In the neonate rat, long periods of maternal deprivation (from 3 to 24 hours versus 3 to 15 minutes) are associated with hyperactivity of the HPA (hypothalamic-pituitary-adrenal) axis [39, 40], and with a prepulse inhibition (PPI) deficit or lack of reduction in the intensity of startle [41]. The term PPI describes the inhibition of the startle reflex triggered by a violent and unexpected exteroceptive stimulus (pulse) when it is preceded in the short term by a weaker prestimulus (prepulse), too weak to itself induce the reflex. PPI is thus an operational measure of sensorimotor gating, reflecting the capacities of the individual to regulate, to "buffer" the input of different levels of significance and variable chaotic flow of sensory information. Maternal deprivation is also accompanied by cognitive disorders with impaired learning abilities [42, 43].

    Moreover, there is a period of brain development particularly sensitive to the deleterious effects of maternal deprivation: the stress hyporesponsive period, which falls, for the rat, between the 4th and 14th postnatal day. Takase et al. [44] thus showed that among rats subjected to maternal deprivation during this critical period, only the postpubertal males had abnormal hippocampal calcineurin expression associated with a deficit in social interactions and objective memory. Once again, this is an animal model linking negative symptoms and neurodevelopmental impairment.

The traumagenic neurodevelopmental model

This model was proposed in light of two observations: that of the high prevalence of childhood abuse in patients with schizophrenia [45], and that of the similarities between the effects on brain development of the trauma from abuse and certain biological abnormalities found in patients with schizophrenia, whether it be hyperreactivity of the HPA axis or morphological changes to the brain (cerebral atrophy, ventricular enlargement, reversed cerebral asymmetry, hippocampal lesions).

Ross et al. [46] showed that a history of abuse was negatively correlated with negative symptoms. However, there may be two distinct patterns of response to stress:

  •  Some subjects repeatedly confronted with abuse react through dissociative and positive symptoms: it then involves not so much a process of cerebral atrophy, as dysfunction mediated by dopamine, whence a better response to antidopaminergics [47].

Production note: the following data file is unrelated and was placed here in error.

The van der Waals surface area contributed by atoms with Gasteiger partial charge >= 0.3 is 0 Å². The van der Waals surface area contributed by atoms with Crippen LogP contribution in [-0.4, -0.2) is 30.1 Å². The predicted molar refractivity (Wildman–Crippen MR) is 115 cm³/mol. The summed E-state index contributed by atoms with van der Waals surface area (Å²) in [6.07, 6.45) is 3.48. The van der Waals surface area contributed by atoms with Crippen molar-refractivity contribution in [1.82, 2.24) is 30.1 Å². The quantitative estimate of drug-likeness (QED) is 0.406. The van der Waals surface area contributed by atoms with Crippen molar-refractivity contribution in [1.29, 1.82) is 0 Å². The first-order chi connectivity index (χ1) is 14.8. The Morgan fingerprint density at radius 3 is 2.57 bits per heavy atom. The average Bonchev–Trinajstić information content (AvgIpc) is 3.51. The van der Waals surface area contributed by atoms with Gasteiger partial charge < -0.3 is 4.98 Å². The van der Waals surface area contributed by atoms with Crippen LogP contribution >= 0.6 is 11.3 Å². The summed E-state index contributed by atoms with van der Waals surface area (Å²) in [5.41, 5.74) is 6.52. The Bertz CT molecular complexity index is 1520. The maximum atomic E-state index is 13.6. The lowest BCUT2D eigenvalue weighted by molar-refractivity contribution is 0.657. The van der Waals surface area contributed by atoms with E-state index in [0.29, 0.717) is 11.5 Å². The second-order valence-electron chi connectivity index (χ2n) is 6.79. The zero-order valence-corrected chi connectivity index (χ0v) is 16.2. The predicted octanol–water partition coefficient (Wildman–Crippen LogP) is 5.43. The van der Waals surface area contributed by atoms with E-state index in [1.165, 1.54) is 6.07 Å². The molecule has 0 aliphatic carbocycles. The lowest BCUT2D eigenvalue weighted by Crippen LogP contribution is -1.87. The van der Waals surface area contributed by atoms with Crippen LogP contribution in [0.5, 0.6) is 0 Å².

•  Other subjects react through hypervigilance (anxiety, hypersensitivity) that may accentuate the phenomenon known as "pruning", normally occurring at adolescence and corresponding to a decrease in the number of synapses (especially in the neuropil) and to neuronal loss. This excessive neuronal loss could be at the root of the progression toward negative symptoms in adulthood [48, 49].

In this latter model, which associates neurodevelopmental and neurodegenerative processes, the glutamate hypothesis could also play a role. In fact, dysfunction of corticostriatal glutamatergic transmission, by reducing the tonic dopamine release, could be the cause of an increase in the phasic dopamine release linked to stress. This excessive phasic response to stress may induce cerebral damage by increasing excitotoxicity and oxidative stress.

Lastly, still in this mixed model associating a neurodevelopmental approach and a neurodegenerative process, some immune dysfunction could be involved, mainly implicating the role of pro-inflammatory cytokines [50].


The negative symptoms of schizophrenia are a major factor in interpersonal and social isolation and the impairment of quality of life, and thus represent a major issue in the field of development of new therapeutic strategies, notably drug strategies. As such, a better understanding of the pathogenic mechanisms that underpin the occurrence of negative symptoms is an essential prerequisite for the identification of therapeutic targets. In this perspective, the neurodevelopmental approach appears particularly relevant, especially with regard to experimental animal studies, which have made it possible to demonstrate a number of biological abnormalities. These notably include hyperreactivity of the HPA axis and dysfunction of corticostriatal glutamatergic transmission. Additionally, given the modest impact of drug treatments for negative symptoms to date [51], psychological factors associated with the development of these symptoms are of considerable importance and may be viable treatment targets [52].





γ-aminobutyric acid




Prefrontal cortex

Poly I: 

C: Polyriboinosinic-polyribocytidylic acid


Prepulse inhibition


Ribonucleic acid.



Acknowledgement of support for professional services to translate the text in English provided by Roche SAS, France.

Authors’ Affiliations

Department of Adult and Geriatric Psychiatry, Hôpitaux Universitaires Paris Ouest (AP-HP), Hôpital Corentin-Celton
Faculty of Medicine, Université Paris Descartes
Psychiatry and Neurosciences Center, French National Institute of Health and Medical Research (Inserm) U894


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  53. Pre-publication history

    1. The pre-publication history for this paper can be accessed here: